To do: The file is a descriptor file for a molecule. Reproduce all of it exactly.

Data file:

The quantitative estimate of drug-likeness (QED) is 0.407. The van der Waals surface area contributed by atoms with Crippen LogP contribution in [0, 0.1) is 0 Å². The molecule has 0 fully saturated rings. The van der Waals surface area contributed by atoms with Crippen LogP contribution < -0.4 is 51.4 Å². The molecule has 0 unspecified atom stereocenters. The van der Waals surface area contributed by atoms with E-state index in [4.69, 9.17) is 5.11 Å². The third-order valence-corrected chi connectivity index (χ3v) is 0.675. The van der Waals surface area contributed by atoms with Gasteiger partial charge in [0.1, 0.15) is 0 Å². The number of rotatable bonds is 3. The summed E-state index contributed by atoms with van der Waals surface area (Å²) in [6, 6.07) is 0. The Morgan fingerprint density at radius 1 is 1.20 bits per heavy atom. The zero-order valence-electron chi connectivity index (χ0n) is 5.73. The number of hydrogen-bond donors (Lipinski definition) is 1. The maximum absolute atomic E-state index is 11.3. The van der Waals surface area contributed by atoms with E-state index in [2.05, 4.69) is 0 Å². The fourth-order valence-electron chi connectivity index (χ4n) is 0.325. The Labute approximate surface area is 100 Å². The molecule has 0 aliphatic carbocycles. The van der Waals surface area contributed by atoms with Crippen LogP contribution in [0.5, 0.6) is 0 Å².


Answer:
The quantitative estimate of drug-likeness (QED) is 0.407. The van der Waals surface area contributed by atoms with Crippen LogP contribution in [0, 0.1) is 0 Å². The molecule has 0 fully saturated rings. The van der Waals surface area contributed by atoms with Crippen LogP contribution < -0.4 is 51.4 Å². The molecule has 0 unspecified atom stereocenters. The van der Waals surface area contributed by atoms with E-state index in [4.69, 9.17) is 5.11 Å². The third-order valence-corrected chi connectivity index (χ3v) is 0.675. The van der Waals surface area contributed by atoms with Gasteiger partial charge in [0.1, 0.15) is 0 Å². The number of rotatable bonds is 3. The summed E-state index contributed by atoms with van der Waals surface area (Å²) in [6, 6.07) is 0. The Morgan fingerprint density at radius 1 is 1.20 bits per heavy atom. The zero-order valence-electron chi connectivity index (χ0n) is 5.73. The number of hydrogen-bond donors (Lipinski definition) is 1. The maximum absolute atomic E-state index is 11.3. The van der Waals surface area contributed by atoms with E-state index in [2.05, 4.69) is 0 Å². The fourth-order valence-electron chi connectivity index (χ4n) is 0.325. The Labute approximate surface area is 100 Å². The molecule has 0 aliphatic carbocycles. The van der Waals surface area contributed by atoms with Crippen LogP contribution in [0.5, 0.6) is 0 Å².